It was a rainy Indiana day in November, an hour into a playdate with the boy I had the biggest crush on. My kindergarten self could hardly stand the excitement, and I was game for anything. We had played a few rounds of Hungry, Hungry, Hippo but what he really wanted to do was play golf in his backyard. I would follow him pretty much anywhere and so agreed happily, though I had never played golf before. Turns out, that wasn’t much of a problem. He had one club and in his mind, playing golf was a solo activity. He wanted me to just watch him, never offering me a turn and not really saying much of anything. I remember feeling so uncomfortable, with my hands on my hips trying to pay attention to this boy and his dumb golf while also feeling totally disappointed in the entire situation. I’ve told this stories so many times over the years; usually to friends who are bending over backwards to impress or please someone, as a picture of the ultimate low point in my mind. As I saw it, I was so pathetic and blinded by love, I stood in the freezing rain to watch a five-year-old play the most boring sport that exists (no offense to any golfers).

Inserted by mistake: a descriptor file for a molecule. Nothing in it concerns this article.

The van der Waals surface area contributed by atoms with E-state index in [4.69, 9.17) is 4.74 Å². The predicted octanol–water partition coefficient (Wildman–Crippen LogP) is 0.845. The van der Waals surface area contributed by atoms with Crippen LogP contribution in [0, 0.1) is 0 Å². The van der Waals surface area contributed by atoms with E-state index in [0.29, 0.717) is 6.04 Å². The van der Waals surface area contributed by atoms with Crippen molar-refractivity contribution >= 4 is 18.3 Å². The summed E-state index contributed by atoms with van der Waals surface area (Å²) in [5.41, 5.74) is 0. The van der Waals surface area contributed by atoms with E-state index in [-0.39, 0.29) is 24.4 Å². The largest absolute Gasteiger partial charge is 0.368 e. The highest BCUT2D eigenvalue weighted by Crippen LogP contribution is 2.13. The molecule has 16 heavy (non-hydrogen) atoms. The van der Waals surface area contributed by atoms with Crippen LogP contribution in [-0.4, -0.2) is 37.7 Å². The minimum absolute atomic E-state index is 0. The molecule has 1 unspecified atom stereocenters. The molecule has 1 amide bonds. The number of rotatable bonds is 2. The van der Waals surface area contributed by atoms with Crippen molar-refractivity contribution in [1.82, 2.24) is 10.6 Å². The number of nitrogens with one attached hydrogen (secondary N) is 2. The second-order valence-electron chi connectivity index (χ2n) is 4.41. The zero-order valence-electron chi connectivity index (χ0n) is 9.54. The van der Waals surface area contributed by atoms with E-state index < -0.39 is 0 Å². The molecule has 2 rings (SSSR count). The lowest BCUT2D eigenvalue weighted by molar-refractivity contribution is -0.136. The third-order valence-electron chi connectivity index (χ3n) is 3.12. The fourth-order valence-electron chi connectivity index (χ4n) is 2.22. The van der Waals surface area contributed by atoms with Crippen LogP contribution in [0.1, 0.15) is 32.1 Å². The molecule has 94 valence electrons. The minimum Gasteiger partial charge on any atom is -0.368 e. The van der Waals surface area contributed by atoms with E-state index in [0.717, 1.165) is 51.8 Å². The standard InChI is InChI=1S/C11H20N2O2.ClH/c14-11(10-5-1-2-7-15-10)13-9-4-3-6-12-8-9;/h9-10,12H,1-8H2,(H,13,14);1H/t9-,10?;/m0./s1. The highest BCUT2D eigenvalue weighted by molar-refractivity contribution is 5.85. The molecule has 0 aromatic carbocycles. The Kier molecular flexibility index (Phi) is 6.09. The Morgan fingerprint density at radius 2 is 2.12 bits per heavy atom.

A few weeks ago, I came to see this story in a whole new light. I was babysitting the sweetest little boy I know, who runs excitedly to the door whenever I come over. He’s about to go to kindergarten, so almost the same age as my golfer-crush and I during the famed incident. This last time I saw him, he wanted to show me all of his creations on Minecraft. Now, I am familiar with Minecraft, and he is not the only person who has tried to show me his creations on Minecraft; I have a really hard time being interested in the game because I consider the aesthetics to be too harsh. Alas, here I am, really trying to focus on his buildings and the various plans he’s made. Though it was a solo game, he kept looking to make sure I was paying attention, and to see my reactions, and during our Minecraft time, he was very vulnerable. I could hear his voice change as he showed me with pride his achievements and this thing he had become quite passionate about. He was letting me into his world. I think back on my friend the “golfer” and I believe he too was trying to let me into his world. This story obviously has nothing to do with crushes; there was nothing romantic in his trying to show me golfing, his thing that he really enjoyed. He just wanted to let someone in on the thing he loved. I believe all children are desperately trying to invite people into their world, to make people see the happiness they find in their passions and pleasures. It’s not always so easy to detect; the boy I babysit for is lucky that he has many people loving his world and living in his world, with his encouraging parents and loving teachers happily existing in his joy. Not all children have these cheerleaders surrounding them, and they often invite you into their world in an unloving way when they haven’t been taught to be loving. Listen beyond the words of those around you; keep an ear out for an invitation that keeps from the deepest corners of our hearts.